event of ritual significance, performed on a special occasion
A ceremony is an event of ritual significance, performed on a special occasion.
- I despise your religious festivals;
- your assemblies are a stench to me.
- Even though you bring me burnt offerings and grain offerings,
- I will not accept them.
- Though you bring choice fellowship offerings,
- I will have no regard for them.
- Away with the noise of your songs!
- I will not listen to the music of your harps.
- But let justice roll on like a river,
- righteousness like a never-failing stream!
- All men promiscuously do homage to God, but very few truly reverence him. On all hands there is abundance of ostentatious ceremonies, but sincerity of heart is rare.
- “The multitude of your sacrifices—
- what are they to me?” says the Lord.
- “I have more than enough of burnt offerings,
- of rams and the fat of fattened animals; ...
- Your incense is detestable to me. ...
- I cannot bear your worthless assemblies.
- Your New Moon feasts and your appointed festivals
- I hate with all my being. ...
- Your hands are full of blood! ...
- Stop doing wrong.
- Learn to do right; seek justice.
- Defend the oppressed."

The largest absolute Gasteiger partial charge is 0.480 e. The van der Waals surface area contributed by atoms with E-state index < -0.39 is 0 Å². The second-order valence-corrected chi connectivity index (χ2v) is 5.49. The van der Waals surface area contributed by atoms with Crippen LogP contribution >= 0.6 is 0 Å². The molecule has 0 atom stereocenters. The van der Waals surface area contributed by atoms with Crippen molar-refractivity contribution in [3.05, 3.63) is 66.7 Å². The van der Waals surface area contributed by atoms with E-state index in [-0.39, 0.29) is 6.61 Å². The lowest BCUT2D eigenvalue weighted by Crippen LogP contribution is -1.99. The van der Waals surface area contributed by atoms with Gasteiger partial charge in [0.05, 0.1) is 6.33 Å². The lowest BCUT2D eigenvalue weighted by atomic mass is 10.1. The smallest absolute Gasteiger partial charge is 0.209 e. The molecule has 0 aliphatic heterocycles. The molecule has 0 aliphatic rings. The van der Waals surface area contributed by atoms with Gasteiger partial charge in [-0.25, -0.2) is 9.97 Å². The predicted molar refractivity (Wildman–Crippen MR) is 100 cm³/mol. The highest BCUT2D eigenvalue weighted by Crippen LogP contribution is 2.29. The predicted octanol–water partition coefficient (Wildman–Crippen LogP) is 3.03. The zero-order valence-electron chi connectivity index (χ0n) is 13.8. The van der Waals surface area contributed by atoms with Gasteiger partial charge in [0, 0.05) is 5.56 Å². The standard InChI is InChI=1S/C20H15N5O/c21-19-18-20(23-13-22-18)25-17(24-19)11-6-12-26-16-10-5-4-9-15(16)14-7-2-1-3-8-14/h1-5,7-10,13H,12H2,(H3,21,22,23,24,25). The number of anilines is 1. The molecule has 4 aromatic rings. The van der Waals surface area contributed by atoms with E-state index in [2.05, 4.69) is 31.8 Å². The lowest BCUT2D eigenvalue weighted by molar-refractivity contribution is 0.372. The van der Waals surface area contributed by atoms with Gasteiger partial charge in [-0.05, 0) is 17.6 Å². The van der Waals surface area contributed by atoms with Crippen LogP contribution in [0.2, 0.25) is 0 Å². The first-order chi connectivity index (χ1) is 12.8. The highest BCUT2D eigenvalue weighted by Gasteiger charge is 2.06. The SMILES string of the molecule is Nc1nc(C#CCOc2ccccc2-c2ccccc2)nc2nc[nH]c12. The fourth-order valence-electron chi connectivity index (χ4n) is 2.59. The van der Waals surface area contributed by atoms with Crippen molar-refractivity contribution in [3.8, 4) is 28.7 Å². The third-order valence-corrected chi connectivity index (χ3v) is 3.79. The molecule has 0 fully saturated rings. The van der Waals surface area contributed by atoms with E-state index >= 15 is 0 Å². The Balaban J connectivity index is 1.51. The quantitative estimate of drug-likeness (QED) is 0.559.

- Ritual and ceremony in their due times kept the world under the sky and the stars in their courses. It was astonishing what ritual and ceremony could do.
- What infinite heart's ease
Must kings neglect, that private men enjoy?
And what have kings that privates have not too,
Save ceremony, save general ceremony?
- What art thou, thou idol ceremony?
What kind of god art thou, that suffer'st more
Of mortal griefs than do thy worshippers?
- O ceremony, show me but thy worth!
What is thy soul of adoration?
Art thou aught else but place, degree, and form,
Creating awe and fear in other men?
- When love begins to sicken and decay,
It useth an enforced ceremony,
There are no tricks in plain and simple faith.
- To feed were best at home;
From thence the sauce to meat is ceremony;
Meeting were bare without it.
- Ceremony was but devised at first
To set a gloss on faint deeds, hollow welcomes,
Recanting goodness, sorry ere 'tis shown;
But where there is true friendship, there needs none.
- I discover that hardly a week passes that some one does not start a new cult, or revive an old one; if I had a hundred life-times I could not know all the creeds and ceremonies, the services and rituals, the litanies and liturgies, the hymns, anthems and offertories of Bootstrap-lifting.
- Upton Sinclair, The Profits of Religion : An Essay in Economic Interpretation (1918), Introductory, "Bootstrap-lifting".